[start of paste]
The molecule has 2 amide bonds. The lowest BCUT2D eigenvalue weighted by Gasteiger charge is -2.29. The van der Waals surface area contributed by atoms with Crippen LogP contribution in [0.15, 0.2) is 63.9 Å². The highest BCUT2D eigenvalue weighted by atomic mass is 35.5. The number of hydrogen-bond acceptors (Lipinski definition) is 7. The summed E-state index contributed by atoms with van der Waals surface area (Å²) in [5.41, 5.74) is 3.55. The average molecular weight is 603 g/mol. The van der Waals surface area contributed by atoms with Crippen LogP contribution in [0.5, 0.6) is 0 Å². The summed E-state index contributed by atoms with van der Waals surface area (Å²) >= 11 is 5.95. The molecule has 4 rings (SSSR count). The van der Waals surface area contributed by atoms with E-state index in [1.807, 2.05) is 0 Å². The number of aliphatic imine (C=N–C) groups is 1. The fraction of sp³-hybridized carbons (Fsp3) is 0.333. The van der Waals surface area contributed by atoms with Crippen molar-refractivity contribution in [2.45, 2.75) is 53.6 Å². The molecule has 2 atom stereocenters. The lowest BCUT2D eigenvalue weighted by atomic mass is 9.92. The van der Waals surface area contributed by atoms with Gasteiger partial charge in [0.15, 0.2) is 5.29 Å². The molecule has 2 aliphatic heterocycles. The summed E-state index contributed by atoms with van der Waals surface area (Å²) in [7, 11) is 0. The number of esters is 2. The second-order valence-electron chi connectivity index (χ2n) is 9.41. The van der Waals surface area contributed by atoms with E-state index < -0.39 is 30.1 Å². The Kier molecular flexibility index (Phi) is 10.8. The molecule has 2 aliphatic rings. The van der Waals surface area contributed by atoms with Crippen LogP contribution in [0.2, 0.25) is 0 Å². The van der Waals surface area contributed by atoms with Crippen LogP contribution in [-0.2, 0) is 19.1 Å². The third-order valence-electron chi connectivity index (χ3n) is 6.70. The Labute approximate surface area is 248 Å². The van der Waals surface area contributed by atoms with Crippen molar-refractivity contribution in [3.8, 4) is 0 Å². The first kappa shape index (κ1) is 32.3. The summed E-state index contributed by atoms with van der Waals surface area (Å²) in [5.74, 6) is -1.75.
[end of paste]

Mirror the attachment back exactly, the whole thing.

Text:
The molecule has 2 amide bonds. The lowest BCUT2D eigenvalue weighted by Gasteiger charge is -2.29. The van der Waals surface area contributed by atoms with Crippen LogP contribution in [0.15, 0.2) is 63.9 Å². The highest BCUT2D eigenvalue weighted by atomic mass is 35.5. The number of hydrogen-bond acceptors (Lipinski definition) is 7. The summed E-state index contributed by atoms with van der Waals surface area (Å²) in [5.41, 5.74) is 3.55. The average molecular weight is 603 g/mol. The van der Waals surface area contributed by atoms with Crippen LogP contribution in [0.5, 0.6) is 0 Å². The summed E-state index contributed by atoms with van der Waals surface area (Å²) >= 11 is 5.95. The molecule has 4 rings (SSSR count). The van der Waals surface area contributed by atoms with E-state index in [1.807, 2.05) is 0 Å². The number of aliphatic imine (C=N–C) groups is 1. The fraction of sp³-hybridized carbons (Fsp3) is 0.333. The van der Waals surface area contributed by atoms with Crippen molar-refractivity contribution in [2.45, 2.75) is 53.6 Å². The molecule has 2 atom stereocenters. The lowest BCUT2D eigenvalue weighted by atomic mass is 9.92. The van der Waals surface area contributed by atoms with Gasteiger partial charge in [0.15, 0.2) is 5.29 Å². The molecule has 2 aliphatic heterocycles. The summed E-state index contributed by atoms with van der Waals surface area (Å²) in [7, 11) is 0. The number of esters is 2. The second-order valence-electron chi connectivity index (χ2n) is 9.41. The van der Waals surface area contributed by atoms with E-state index < -0.39 is 30.1 Å². The Kier molecular flexibility index (Phi) is 10.8. The molecule has 2 aliphatic rings. The van der Waals surface area contributed by atoms with Crippen LogP contribution in [0.2, 0.25) is 0 Å². The van der Waals surface area contributed by atoms with Crippen LogP contribution in [-0.2, 0) is 19.1 Å². The third-order valence-electron chi connectivity index (χ3n) is 6.70. The Labute approximate surface area is 248 Å². The van der Waals surface area contributed by atoms with Crippen molar-refractivity contribution in [3.8, 4) is 0 Å². The first kappa shape index (κ1) is 32.3. The summed E-state index contributed by atoms with van der Waals surface area (Å²) in [5.74, 6) is -1.75.